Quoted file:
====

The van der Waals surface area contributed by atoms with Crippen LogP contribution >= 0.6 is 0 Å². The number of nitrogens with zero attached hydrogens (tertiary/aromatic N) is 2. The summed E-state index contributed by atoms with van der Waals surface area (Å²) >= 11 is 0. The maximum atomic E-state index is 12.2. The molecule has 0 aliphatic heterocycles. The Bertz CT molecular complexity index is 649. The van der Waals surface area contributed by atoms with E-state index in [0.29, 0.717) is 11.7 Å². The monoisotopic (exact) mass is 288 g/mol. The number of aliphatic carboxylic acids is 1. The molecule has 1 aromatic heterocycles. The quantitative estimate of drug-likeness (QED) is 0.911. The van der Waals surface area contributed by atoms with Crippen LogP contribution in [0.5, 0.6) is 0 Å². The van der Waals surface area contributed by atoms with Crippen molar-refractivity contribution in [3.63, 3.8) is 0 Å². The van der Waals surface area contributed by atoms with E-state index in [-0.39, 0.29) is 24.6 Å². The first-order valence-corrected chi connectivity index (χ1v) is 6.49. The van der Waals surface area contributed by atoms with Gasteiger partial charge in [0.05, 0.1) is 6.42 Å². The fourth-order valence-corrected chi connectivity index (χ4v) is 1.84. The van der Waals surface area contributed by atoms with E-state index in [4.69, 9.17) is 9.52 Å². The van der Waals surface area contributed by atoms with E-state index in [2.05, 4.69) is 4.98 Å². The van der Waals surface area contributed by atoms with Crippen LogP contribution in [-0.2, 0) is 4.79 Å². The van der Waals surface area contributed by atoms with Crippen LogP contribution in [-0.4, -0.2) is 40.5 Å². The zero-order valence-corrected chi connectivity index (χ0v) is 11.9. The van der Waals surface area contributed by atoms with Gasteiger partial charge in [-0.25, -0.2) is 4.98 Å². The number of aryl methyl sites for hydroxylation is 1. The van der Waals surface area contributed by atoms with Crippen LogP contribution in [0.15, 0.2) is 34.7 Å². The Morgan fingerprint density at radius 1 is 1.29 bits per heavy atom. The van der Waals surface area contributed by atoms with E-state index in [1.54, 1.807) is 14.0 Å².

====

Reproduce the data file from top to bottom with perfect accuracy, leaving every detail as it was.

The van der Waals surface area contributed by atoms with Crippen LogP contribution >= 0.6 is 0 Å². The number of nitrogens with zero attached hydrogens (tertiary/aromatic N) is 2. The summed E-state index contributed by atoms with van der Waals surface area (Å²) >= 11 is 0. The maximum atomic E-state index is 12.2. The molecule has 0 aliphatic heterocycles. The Bertz CT molecular complexity index is 649. The van der Waals surface area contributed by atoms with E-state index in [0.29, 0.717) is 11.7 Å². The monoisotopic (exact) mass is 288 g/mol. The number of aliphatic carboxylic acids is 1. The molecule has 1 aromatic heterocycles. The quantitative estimate of drug-likeness (QED) is 0.911. The van der Waals surface area contributed by atoms with Crippen LogP contribution in [0.5, 0.6) is 0 Å². The van der Waals surface area contributed by atoms with Crippen molar-refractivity contribution in [3.63, 3.8) is 0 Å². The van der Waals surface area contributed by atoms with E-state index in [-0.39, 0.29) is 24.6 Å². The first-order valence-corrected chi connectivity index (χ1v) is 6.49. The van der Waals surface area contributed by atoms with Gasteiger partial charge in [0.05, 0.1) is 6.42 Å². The fourth-order valence-corrected chi connectivity index (χ4v) is 1.84. The van der Waals surface area contributed by atoms with E-state index in [4.69, 9.17) is 9.52 Å². The van der Waals surface area contributed by atoms with E-state index in [2.05, 4.69) is 4.98 Å². The van der Waals surface area contributed by atoms with Crippen LogP contribution in [-0.2, 0) is 4.79 Å². The van der Waals surface area contributed by atoms with Crippen LogP contribution in [-0.4, -0.2) is 40.5 Å². The zero-order valence-corrected chi connectivity index (χ0v) is 11.9. The van der Waals surface area contributed by atoms with Gasteiger partial charge in [-0.25, -0.2) is 4.98 Å². The number of aryl methyl sites for hydroxylation is 1. The van der Waals surface area contributed by atoms with Crippen LogP contribution in [0.15, 0.2) is 34.7 Å². The Morgan fingerprint density at radius 1 is 1.29 bits per heavy atom. The van der Waals surface area contributed by atoms with E-state index in [1.54, 1.807) is 14.0 Å².